Simple to make and simple to understand, a pie chart is a popular form of data comparison, consisting of a circle that is split into parts. When should you use pie charts, and when should you not? Learn about their advantages and disadvantages, and get some tips on making pie charts.
A cosmograph is a type of chart that shows comparisons. In doing so, it makes life and work easier. If you want to prepare an input-output model for your organization, or compare the features of a geographical region through a simple visual, cosmographs come in handy. Find out how a cosmograph can help you.
These diagrams represent the relationships between the different positions and ranks of a company through a series of boxes that go from top to bottom and side to side. Not only does an organizational chart add order and structure to an organization, but it also shows if changes are needed. Get more information on organizational charts.
When projects seem overbearing and processes seem complex, flow charts can save the day by break things down into smaller steps and giving you a clearer idea of the overall process. Shapes are typically used to represent the components of a flow chart. Find out what these shapes represent and learn more about flow charts.
Saturday, 15 June 2013
Orkses is never defeated in battle.
If we win we win
If we die we die fighting, so it don't count.
If we runs for it we don't die neither, cos we can come back for annuver go,
Saturday, 8 June 2013
1. Do not walk behind me, for I may not lead. Do not walk ahead of me, for I may not follow. Do not walk beside me for the path is narrow.. In fact, just piss off and leave me alone.
2. Sex is like air. It's not that important unless you aren't getting any.
3. No one is listening until you fart.
4. Always remember you're unique. Just like everyone else.
5. Never test the depth of the water with both feet..
6. If you think nobody cares whether you're alive or dead, try missing a couple of mortgage payments.
7. Before you criticize someone, you should walk a mile in their shoes. That way, when you criticize them, you're a mile away and you have their shoes.
8. If at first you don't succeed, skydiving is not for you.
9. Give a man a fish and he will eat for a day. Teach him how to fish, and he will sit in a boat and drink beer all day.
10. If you lend someone 20 and never see that person again, it was probably well worth it.
11. If you tell the truth, you don't have to remember anything.
12. Some days you are the dog, some days you are the tree.
13. Don't worry; it only seems kinky the first time.
14. Good judgment comes from bad experience ... and most of that comes from bad judgment.
15. A closed mouth gathers no foot.
16. There are two excellent theories for arguing with women. Neither one works.
17. Generally speaking, you aren't learning much when your lips are moving.
18. Experience is something you don't get until just after you need it.
19. We are born naked, wet and hungry, and get slapped on our arse .... then things just keep getting worse.
20. Never, under any circumstances, take a sleeping pill and a laxative on the same night
Friday, 7 June 2013
The King's English is a book on English usage and grammar.
It was written by the Fowler brothers, Henry Watson Fowler and Francis George Fowler, and published in 1906, and thus pre-dates by 20 years Modern English Usage, which was written by Henry alone after Francis's death in 1918.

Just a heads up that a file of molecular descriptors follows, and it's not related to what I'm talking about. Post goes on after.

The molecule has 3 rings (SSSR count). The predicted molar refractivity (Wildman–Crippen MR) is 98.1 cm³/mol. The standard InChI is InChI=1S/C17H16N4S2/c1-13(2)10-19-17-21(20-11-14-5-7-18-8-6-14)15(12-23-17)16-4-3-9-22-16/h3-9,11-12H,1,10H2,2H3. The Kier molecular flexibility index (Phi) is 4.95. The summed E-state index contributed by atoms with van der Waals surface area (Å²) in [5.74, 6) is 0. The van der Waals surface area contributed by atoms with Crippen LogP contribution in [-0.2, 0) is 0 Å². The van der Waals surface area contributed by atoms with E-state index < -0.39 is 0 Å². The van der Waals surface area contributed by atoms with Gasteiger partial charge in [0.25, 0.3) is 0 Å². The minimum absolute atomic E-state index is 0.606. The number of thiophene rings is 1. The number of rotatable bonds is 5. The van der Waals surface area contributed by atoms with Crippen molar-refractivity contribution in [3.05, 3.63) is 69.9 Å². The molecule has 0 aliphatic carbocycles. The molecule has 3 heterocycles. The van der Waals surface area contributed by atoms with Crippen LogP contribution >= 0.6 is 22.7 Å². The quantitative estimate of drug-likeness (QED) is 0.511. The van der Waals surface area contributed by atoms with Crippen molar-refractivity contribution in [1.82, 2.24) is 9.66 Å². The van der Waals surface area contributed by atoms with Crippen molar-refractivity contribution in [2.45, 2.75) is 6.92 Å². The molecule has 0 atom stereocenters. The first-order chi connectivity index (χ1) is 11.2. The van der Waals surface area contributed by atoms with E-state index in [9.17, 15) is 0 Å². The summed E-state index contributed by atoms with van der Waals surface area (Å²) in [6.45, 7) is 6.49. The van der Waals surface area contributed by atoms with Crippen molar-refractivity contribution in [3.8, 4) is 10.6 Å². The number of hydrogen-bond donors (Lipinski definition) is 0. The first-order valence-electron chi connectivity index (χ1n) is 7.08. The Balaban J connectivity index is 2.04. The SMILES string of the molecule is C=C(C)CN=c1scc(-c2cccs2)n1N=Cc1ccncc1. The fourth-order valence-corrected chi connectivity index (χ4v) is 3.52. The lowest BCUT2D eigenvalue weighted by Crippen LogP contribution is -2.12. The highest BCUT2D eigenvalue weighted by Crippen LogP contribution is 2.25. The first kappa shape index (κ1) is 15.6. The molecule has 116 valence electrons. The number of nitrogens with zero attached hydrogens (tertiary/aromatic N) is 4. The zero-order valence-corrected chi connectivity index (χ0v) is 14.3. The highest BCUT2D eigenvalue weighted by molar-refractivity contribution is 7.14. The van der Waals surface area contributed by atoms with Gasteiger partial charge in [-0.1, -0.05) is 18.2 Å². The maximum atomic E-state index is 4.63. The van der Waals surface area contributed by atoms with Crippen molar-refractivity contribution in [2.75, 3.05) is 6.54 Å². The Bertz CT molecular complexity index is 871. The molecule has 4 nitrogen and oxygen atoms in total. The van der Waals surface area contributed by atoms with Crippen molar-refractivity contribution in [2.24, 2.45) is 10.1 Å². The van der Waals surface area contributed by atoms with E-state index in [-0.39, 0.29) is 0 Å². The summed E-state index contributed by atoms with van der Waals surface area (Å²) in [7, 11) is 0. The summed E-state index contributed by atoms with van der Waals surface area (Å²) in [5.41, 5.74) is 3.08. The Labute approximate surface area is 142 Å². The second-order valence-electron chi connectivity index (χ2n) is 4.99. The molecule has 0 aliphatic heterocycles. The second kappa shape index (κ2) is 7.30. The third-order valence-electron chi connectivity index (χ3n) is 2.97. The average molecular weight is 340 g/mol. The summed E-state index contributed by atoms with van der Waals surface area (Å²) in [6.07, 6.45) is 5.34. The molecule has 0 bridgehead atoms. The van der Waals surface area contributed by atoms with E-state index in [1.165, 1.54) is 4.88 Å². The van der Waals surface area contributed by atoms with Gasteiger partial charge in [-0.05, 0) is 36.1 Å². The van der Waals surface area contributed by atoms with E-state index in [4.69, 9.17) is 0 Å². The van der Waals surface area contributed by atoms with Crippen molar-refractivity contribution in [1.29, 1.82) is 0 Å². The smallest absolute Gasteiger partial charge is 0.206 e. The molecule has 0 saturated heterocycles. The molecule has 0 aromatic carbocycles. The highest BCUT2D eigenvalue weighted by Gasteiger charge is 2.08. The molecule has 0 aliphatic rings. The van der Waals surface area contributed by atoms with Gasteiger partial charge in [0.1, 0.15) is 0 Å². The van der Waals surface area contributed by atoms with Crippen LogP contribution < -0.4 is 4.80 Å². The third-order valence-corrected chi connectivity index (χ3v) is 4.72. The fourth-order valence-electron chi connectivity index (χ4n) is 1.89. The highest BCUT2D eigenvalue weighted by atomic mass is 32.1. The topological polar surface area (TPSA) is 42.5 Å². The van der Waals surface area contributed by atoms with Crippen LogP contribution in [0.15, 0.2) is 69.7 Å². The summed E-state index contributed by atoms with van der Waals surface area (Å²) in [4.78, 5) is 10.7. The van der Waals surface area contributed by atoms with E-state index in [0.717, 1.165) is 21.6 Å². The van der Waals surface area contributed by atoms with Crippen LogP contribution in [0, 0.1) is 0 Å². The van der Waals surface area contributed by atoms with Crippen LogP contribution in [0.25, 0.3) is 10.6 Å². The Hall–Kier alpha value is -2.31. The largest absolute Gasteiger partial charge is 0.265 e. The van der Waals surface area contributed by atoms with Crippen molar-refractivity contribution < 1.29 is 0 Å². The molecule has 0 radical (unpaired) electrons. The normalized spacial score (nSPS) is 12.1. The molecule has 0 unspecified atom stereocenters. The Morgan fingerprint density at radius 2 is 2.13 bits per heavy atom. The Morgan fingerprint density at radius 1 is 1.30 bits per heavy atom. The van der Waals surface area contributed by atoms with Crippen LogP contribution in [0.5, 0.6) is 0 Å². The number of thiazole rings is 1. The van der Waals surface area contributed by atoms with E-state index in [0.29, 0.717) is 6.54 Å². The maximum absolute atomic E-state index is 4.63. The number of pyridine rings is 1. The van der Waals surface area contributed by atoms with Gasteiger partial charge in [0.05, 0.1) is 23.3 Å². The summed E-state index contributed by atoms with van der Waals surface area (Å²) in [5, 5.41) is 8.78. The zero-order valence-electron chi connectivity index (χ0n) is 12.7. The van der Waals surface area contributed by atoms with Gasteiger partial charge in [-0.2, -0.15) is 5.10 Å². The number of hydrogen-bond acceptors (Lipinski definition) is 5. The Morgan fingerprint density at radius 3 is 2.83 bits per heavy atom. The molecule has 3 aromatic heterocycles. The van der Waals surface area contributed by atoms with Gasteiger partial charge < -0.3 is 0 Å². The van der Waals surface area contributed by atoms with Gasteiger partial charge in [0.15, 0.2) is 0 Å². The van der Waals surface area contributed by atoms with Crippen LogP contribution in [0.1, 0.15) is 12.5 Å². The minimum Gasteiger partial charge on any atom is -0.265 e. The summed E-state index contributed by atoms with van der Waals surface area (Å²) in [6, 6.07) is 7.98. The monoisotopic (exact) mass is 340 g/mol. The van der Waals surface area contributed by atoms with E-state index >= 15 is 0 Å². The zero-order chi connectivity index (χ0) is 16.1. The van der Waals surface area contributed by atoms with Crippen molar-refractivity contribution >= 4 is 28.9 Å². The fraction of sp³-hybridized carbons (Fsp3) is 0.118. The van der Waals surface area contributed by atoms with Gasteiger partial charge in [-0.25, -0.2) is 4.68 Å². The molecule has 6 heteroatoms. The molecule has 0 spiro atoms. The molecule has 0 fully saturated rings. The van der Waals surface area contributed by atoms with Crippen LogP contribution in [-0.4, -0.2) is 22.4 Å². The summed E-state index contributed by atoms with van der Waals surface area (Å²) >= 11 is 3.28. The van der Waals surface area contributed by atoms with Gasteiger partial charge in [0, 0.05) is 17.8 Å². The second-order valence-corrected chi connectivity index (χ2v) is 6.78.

Wednesday, 5 June 2013
A US Patent Attorney has invented a device that prevents fingers being sliced off by table saws and other woodworking machinery.
Steve Gass, a keen woodworker with a Ph.D in physics, hit upon the idea to improve table saw safety in his own workshop.
The SawStop system works by recognising the difference in the electrical properties of wood and a user.
The system induces a high-frequency electrical signal on the blade of a table saw and monitors this signal for changes caused by contact between the blade and a user's body.
The signal remains unchanged when the blade cuts wood because of the relatively small inherent electrical capacitance and conductivity of wood.
However, when a user contacts the blade while the saw is operating, the electrical signal changes because of the relatively large inherent capacitance of the user's body.
The SawStop system detects this change in the electrical signal and immediately forces a brake into the teeth of the blade. The brake absorbs the energy of the blade, bringing the blade to a complete stop in approximately 2-5 milliseconds.
Monday, 3 June 2013
If you blow the gaffe or blow the gaff, you tell someone something that other people wanted you to keep secret.
Saturday, 1 June 2013
When telling stories about past events, people often switch into present tense, as in I was walking home from work one day. All of a sudden this man comes up to me and says.... This phenomenon, called the historical present, has a long history in English and is found in numerous other languages, both ancient and modern. Linguists have sometimes suggested that historical present makes stories more vivid primarily by bringing past actions into the immediate present. However, it has been noted that, no matter how exciting stories are, the speakers never use present tense verbs exclusively even when relating the most crucial events. In addition, past and present tense alternations tend to occur only between events that are markedly different. In other words, tense alternation usually does not occur when two verbs are viewed as belonging to one larger event. For example, two verbs joined by and that share the same subject tend to share the same tense as well, especially when the subject appears only once, just before the first verb, as in Those two people came in and sat down. It seems, then, that the historical present serves more to separate events within stories than to bring stories to life. One interesting exception to this is the verb say: its tense alternations do not seem regular; in addition, its third person present form says is also used in nonstandard narration with I, as in So I says to the guy, I says....